Exploring frictional performance of diamond nanothread reinforced polymer composites from the atomistic simulation and density functional theory

Research output: Journal Publications and Reviews (RGC: 21, 22, 62)21_Publication in refereed journalpeer-review

11 Scopus Citations
View graph of relations

Detail(s)

Original languageEnglish
Pages (from-to)10-20
Journal / PublicationCarbon
Volume200
Online published16 Aug 2022
Publication statusPublished - 5 Nov 2022

Abstract

Diamond nanothread (DNT), which has been recently found to outperform other conventional carbon-based nanomaterials, is a promising reinforcer for polymer composites. Here, we find that DNT can significantly improve the frictional resistance of polymethyl methacrylate (PMMA) composites via atomistic simulations and density functional theory (DFT) calculations. Results show that the friction coefficient of PMMA composite is reduced by 25.98% with the incorporation of DNT due to the excellent interfacial interactions including vdW interaction and mechanical interlocking. These lead to reduced cohesive energy at the Fe-PMMA interface and lower polymer mobility. The improvement of frictional resistance is more significant by nitrogen-doped DNT (by 43.72%) due to the rougher landscape of molecular electronic potential and larger binding energy, resulting in better interfacial interactions. Besides, it is found that the improvement of frictional resistance by DNT is less significant at elevated temperatures. The degrading mechanisms are attributed to the generation of free volume at the DNT-PMMA interface, which decreases the interfacial shear strength and weakens the interfacial interactions. These findings could make advances towards the understanding of physical mechanisms governing the frictional properties of polymer composites, and provides useful guidance for the design of advanced polymer composites with good service life.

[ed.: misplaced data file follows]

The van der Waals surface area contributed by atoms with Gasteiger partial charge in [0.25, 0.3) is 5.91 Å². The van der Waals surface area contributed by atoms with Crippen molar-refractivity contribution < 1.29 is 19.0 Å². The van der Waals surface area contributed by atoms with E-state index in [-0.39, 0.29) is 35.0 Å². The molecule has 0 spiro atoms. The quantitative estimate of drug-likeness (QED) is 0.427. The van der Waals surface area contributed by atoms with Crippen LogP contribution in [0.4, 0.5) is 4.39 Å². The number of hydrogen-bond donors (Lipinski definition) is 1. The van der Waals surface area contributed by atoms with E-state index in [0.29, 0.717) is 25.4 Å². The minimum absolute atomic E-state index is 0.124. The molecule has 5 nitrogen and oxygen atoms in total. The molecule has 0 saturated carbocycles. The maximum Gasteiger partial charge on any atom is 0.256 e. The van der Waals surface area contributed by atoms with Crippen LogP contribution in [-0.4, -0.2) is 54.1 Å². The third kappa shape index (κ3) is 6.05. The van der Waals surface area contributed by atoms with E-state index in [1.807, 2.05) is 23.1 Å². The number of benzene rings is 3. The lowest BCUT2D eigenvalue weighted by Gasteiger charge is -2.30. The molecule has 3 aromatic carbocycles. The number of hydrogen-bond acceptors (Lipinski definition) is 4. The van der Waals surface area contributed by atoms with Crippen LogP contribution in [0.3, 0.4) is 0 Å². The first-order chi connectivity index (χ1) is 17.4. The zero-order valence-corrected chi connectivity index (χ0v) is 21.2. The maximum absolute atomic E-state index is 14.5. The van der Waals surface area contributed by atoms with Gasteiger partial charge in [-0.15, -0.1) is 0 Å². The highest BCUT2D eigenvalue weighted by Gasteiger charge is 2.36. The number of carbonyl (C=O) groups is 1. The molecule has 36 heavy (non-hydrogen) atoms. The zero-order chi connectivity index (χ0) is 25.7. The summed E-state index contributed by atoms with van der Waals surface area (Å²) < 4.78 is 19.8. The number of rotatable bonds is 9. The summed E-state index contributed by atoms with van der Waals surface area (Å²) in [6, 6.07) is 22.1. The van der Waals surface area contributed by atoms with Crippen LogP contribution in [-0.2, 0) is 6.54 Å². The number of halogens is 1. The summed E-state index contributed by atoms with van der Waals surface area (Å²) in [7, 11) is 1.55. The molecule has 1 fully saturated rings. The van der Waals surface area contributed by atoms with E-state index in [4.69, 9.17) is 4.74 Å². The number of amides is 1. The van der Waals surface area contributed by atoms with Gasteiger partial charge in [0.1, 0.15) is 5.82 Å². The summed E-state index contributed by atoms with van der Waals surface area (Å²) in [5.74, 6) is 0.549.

Research Area(s)

  • Atomistic simulation, Density functional theory, Diamond nanothread, Frictional performance, Physical mechanisms